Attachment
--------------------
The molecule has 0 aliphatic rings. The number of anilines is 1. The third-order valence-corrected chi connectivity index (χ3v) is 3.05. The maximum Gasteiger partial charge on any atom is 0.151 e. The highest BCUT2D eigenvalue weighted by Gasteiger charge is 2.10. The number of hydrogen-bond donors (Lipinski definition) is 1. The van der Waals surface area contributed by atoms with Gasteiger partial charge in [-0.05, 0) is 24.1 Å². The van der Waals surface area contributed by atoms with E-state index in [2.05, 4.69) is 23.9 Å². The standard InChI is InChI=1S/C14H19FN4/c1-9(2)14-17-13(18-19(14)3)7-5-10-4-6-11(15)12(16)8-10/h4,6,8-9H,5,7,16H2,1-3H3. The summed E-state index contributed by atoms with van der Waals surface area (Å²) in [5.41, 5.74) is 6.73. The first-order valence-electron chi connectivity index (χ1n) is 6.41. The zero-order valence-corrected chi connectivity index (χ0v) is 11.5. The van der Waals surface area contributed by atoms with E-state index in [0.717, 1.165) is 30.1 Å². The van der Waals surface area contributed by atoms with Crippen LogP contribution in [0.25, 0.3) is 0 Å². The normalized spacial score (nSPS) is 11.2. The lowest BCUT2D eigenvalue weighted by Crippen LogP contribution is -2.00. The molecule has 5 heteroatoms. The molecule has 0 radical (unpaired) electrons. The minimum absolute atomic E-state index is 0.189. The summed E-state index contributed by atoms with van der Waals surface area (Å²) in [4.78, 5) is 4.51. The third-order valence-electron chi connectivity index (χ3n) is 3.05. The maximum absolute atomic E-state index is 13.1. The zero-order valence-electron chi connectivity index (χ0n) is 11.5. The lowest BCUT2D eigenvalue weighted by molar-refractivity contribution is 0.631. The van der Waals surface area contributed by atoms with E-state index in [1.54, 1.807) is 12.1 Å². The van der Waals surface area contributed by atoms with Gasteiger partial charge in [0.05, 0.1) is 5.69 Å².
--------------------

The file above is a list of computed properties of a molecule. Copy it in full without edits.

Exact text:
The molecule has 0 aliphatic rings. The number of anilines is 1. The third-order valence-corrected chi connectivity index (χ3v) is 3.05. The maximum Gasteiger partial charge on any atom is 0.151 e. The highest BCUT2D eigenvalue weighted by Gasteiger charge is 2.10. The number of hydrogen-bond donors (Lipinski definition) is 1. The van der Waals surface area contributed by atoms with Gasteiger partial charge in [-0.05, 0) is 24.1 Å². The van der Waals surface area contributed by atoms with E-state index in [2.05, 4.69) is 23.9 Å². The standard InChI is InChI=1S/C14H19FN4/c1-9(2)14-17-13(18-19(14)3)7-5-10-4-6-11(15)12(16)8-10/h4,6,8-9H,5,7,16H2,1-3H3. The summed E-state index contributed by atoms with van der Waals surface area (Å²) in [5.41, 5.74) is 6.73. The first-order valence-electron chi connectivity index (χ1n) is 6.41. The zero-order valence-corrected chi connectivity index (χ0v) is 11.5. The van der Waals surface area contributed by atoms with E-state index in [0.717, 1.165) is 30.1 Å². The van der Waals surface area contributed by atoms with Crippen LogP contribution in [0.25, 0.3) is 0 Å². The normalized spacial score (nSPS) is 11.2. The lowest BCUT2D eigenvalue weighted by Crippen LogP contribution is -2.00. The molecule has 5 heteroatoms. The molecule has 0 radical (unpaired) electrons. The minimum absolute atomic E-state index is 0.189. The summed E-state index contributed by atoms with van der Waals surface area (Å²) in [4.78, 5) is 4.51. The third-order valence-electron chi connectivity index (χ3n) is 3.05. The maximum absolute atomic E-state index is 13.1. The zero-order valence-electron chi connectivity index (χ0n) is 11.5. The lowest BCUT2D eigenvalue weighted by molar-refractivity contribution is 0.631. The van der Waals surface area contributed by atoms with E-state index in [1.54, 1.807) is 12.1 Å². The van der Waals surface area contributed by atoms with Gasteiger partial charge in [0.05, 0.1) is 5.69 Å².